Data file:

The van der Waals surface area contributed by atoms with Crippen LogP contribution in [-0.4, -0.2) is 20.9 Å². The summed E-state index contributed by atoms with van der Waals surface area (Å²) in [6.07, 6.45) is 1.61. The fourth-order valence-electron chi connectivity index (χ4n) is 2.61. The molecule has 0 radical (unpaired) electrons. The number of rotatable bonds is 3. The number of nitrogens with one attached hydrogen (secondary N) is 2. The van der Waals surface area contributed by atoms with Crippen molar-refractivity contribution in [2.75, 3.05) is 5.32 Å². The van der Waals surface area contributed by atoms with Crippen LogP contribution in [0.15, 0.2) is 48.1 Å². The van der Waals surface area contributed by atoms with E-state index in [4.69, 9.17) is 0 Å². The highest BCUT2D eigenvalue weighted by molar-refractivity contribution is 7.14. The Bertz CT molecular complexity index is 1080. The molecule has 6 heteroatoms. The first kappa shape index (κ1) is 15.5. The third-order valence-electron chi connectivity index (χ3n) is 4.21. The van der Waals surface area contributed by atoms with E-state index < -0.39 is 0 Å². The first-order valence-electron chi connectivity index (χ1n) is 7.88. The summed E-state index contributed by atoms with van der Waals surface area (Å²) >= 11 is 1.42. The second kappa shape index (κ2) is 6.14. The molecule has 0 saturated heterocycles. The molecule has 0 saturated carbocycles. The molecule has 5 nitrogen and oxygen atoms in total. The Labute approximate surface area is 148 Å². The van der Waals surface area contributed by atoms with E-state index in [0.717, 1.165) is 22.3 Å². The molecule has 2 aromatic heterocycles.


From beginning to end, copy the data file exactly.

The van der Waals surface area contributed by atoms with Crippen LogP contribution in [-0.4, -0.2) is 20.9 Å². The summed E-state index contributed by atoms with van der Waals surface area (Å²) in [6.07, 6.45) is 1.61. The fourth-order valence-electron chi connectivity index (χ4n) is 2.61. The molecule has 0 radical (unpaired) electrons. The number of rotatable bonds is 3. The number of nitrogens with one attached hydrogen (secondary N) is 2. The van der Waals surface area contributed by atoms with Crippen molar-refractivity contribution in [2.75, 3.05) is 5.32 Å². The van der Waals surface area contributed by atoms with Crippen LogP contribution in [0.15, 0.2) is 48.1 Å². The van der Waals surface area contributed by atoms with E-state index in [4.69, 9.17) is 0 Å². The highest BCUT2D eigenvalue weighted by molar-refractivity contribution is 7.14. The Bertz CT molecular complexity index is 1080. The molecule has 6 heteroatoms. The first kappa shape index (κ1) is 15.5. The third-order valence-electron chi connectivity index (χ3n) is 4.21. The van der Waals surface area contributed by atoms with E-state index < -0.39 is 0 Å². The first-order valence-electron chi connectivity index (χ1n) is 7.88. The summed E-state index contributed by atoms with van der Waals surface area (Å²) >= 11 is 1.42. The second kappa shape index (κ2) is 6.14. The molecule has 0 saturated heterocycles. The molecule has 0 saturated carbocycles. The molecule has 5 nitrogen and oxygen atoms in total. The Labute approximate surface area is 148 Å². The van der Waals surface area contributed by atoms with E-state index in [0.717, 1.165) is 22.3 Å². The molecule has 2 aromatic heterocycles.